Temporal Relationship of Ocular and Tail Segmental Movements Underlying Locomotor-Induced Gaze Stabilization During Undulatory Swimming in Larval Xenopus.

Julien Bacqué-Cazenave, Gilles Courtand, Mathieu Beraneck, François M. Lambert, Denis Combes
Front. Neural Circuits. 2018-10-29; 12:
DOI: 10.3389/fncir.2018.00095

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Bacqué-Cazenave J(1), Courtand G(1), Beraneck M(2), Lambert FM(1), Combes D(1).

Author information:
(1)CNRS UMR 5287, Institut de Neurosciences Cognitives et Intégratives d’Aquitaine, Université de Bordeaux, Bordeaux, France.
(2)CNRS UMR 8119, Center for Neurophysics, Physiology, and Pathology, Université Paris Descartes, Paris, France.

In larval xenopus, locomotor-induced oculomotor behavior produces gaze-stabilizing eye movements to counteract the disruptive effects of tail undulation during swimming. While neuronal circuitries responsible for feed-forward intrinsic spino-extraocular signaling have recently been described, the resulting oculomotor behavior remains poorly understood. Conveying locomotor
CPG efference copy, the spino-extraocular motor command coordinates the multi-segmental rostrocaudal spinal rhythmic activity with the extraocular motor activity. By recording sequences of xenopus tadpole free swimming, we quantified the temporal calibration of conjugate eye movements originating from spino-extraocular motor coupled activity during pre-metamorphic tail-based undulatory swimming. Our results show that eye movements are produced only during robust propulsive forward swimming activity and increase with the amplitude of tail movements. The use of larval isolated in vitro and semi-intact fixed head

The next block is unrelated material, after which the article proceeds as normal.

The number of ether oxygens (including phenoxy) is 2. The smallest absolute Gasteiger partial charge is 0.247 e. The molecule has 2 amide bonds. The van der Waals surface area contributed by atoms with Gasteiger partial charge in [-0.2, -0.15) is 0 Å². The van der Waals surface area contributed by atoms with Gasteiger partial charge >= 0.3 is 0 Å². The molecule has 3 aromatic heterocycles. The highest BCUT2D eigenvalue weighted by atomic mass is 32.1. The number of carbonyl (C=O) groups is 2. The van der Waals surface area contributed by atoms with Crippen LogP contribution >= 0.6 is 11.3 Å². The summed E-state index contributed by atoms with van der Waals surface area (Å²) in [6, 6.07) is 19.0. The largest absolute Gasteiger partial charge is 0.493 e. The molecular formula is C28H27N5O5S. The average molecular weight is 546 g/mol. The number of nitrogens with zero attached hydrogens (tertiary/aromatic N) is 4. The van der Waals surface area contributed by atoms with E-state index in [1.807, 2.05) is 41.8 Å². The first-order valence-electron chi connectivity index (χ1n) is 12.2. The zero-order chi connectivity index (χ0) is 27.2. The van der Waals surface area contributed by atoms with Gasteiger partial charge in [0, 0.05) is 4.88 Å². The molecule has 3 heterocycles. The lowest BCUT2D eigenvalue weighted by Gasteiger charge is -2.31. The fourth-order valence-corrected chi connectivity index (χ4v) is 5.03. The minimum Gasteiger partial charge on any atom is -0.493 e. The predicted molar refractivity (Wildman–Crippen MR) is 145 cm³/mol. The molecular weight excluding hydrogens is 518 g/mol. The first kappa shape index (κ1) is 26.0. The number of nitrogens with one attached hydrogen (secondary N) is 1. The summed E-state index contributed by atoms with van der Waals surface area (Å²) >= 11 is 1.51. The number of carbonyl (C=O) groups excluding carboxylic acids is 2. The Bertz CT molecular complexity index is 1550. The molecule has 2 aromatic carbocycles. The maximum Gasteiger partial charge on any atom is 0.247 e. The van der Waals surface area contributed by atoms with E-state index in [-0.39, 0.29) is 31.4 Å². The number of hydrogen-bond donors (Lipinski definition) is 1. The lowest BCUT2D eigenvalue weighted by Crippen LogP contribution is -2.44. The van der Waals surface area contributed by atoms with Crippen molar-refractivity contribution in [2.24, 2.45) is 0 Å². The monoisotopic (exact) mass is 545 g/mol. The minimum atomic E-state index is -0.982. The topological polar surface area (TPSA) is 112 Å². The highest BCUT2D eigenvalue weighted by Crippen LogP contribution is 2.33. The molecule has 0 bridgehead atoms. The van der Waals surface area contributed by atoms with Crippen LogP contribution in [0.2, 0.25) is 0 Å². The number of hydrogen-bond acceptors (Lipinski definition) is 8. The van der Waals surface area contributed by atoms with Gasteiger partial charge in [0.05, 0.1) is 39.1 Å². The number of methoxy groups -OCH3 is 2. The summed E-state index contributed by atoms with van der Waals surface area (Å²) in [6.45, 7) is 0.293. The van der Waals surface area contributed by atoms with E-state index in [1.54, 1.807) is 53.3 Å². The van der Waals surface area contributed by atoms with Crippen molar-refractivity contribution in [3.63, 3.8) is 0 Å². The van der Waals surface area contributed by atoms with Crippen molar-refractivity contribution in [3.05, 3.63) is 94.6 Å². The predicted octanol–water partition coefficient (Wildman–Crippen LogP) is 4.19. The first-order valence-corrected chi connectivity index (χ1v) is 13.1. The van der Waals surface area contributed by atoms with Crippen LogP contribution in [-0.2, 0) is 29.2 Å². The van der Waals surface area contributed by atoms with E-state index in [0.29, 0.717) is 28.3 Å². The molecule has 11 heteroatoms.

preparations revealed that spinal locomotor networks driving the rostral portion of the tail set the precise timing of the spino-extraocular motor coupling by adjusting the phase relationship between spinal segment and extraocular rhythmic activity with the swimming frequency. The resulting spinal-evoked oculomotor behavior produced conjugated eye movements that were in phase opposition with the mid-caudal part of the tail. This time adjustment is independent of locomotor activity in the more caudal spinal parts of the tail. Altogether our findings demonstrate that locomotor feed-forward spino-extraocular signaling produce
conjugate eye movements that compensate specifically the undulation of the mid-caudal tail during active swimming. Finally, this study constitutes the first extensive behavioral quantification of spino-extraocular motor coupling, which sets the basis for understanding the mechanisms of locomotor-induced oculomotor
behavior in larval frog.

Auteurs Bordeaux Neurocampus